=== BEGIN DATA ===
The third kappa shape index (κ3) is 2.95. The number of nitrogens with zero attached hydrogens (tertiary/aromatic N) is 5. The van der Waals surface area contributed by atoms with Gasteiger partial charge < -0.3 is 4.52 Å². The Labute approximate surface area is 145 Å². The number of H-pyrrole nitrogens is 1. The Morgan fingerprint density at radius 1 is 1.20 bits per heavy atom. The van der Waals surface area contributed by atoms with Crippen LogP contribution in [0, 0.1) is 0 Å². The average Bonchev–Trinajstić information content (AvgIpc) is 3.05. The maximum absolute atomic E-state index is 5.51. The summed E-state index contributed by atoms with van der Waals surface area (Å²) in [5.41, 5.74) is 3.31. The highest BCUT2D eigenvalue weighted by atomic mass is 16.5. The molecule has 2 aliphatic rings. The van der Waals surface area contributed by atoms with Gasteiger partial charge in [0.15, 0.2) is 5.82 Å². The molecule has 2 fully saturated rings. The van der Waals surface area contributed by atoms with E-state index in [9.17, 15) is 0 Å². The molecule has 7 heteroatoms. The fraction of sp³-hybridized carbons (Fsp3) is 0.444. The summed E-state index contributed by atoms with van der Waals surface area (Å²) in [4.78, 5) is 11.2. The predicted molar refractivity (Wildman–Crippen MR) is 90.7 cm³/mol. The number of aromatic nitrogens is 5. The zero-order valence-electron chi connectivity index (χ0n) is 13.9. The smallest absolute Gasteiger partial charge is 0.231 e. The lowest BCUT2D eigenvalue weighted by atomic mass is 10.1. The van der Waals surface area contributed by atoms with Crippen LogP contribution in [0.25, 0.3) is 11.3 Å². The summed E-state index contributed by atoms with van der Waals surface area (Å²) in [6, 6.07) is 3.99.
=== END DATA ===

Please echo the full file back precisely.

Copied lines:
The third kappa shape index (κ3) is 2.95. The number of nitrogens with zero attached hydrogens (tertiary/aromatic N) is 5. The van der Waals surface area contributed by atoms with Gasteiger partial charge < -0.3 is 4.52 Å². The Labute approximate surface area is 145 Å². The number of H-pyrrole nitrogens is 1. The Morgan fingerprint density at radius 1 is 1.20 bits per heavy atom. The van der Waals surface area contributed by atoms with Crippen LogP contribution in [0, 0.1) is 0 Å². The average Bonchev–Trinajstić information content (AvgIpc) is 3.05. The maximum absolute atomic E-state index is 5.51. The summed E-state index contributed by atoms with van der Waals surface area (Å²) in [5.41, 5.74) is 3.31. The highest BCUT2D eigenvalue weighted by atomic mass is 16.5. The molecule has 2 aliphatic rings. The van der Waals surface area contributed by atoms with Gasteiger partial charge in [0.15, 0.2) is 5.82 Å². The molecule has 2 fully saturated rings. The van der Waals surface area contributed by atoms with E-state index in [9.17, 15) is 0 Å². The molecule has 7 heteroatoms. The fraction of sp³-hybridized carbons (Fsp3) is 0.444. The summed E-state index contributed by atoms with van der Waals surface area (Å²) in [4.78, 5) is 11.2. The predicted molar refractivity (Wildman–Crippen MR) is 90.7 cm³/mol. The number of aromatic nitrogens is 5. The zero-order valence-electron chi connectivity index (χ0n) is 13.9. The smallest absolute Gasteiger partial charge is 0.231 e. The lowest BCUT2D eigenvalue weighted by atomic mass is 10.1. The van der Waals surface area contributed by atoms with Crippen LogP contribution in [0.25, 0.3) is 11.3 Å². The summed E-state index contributed by atoms with van der Waals surface area (Å²) in [6, 6.07) is 3.99.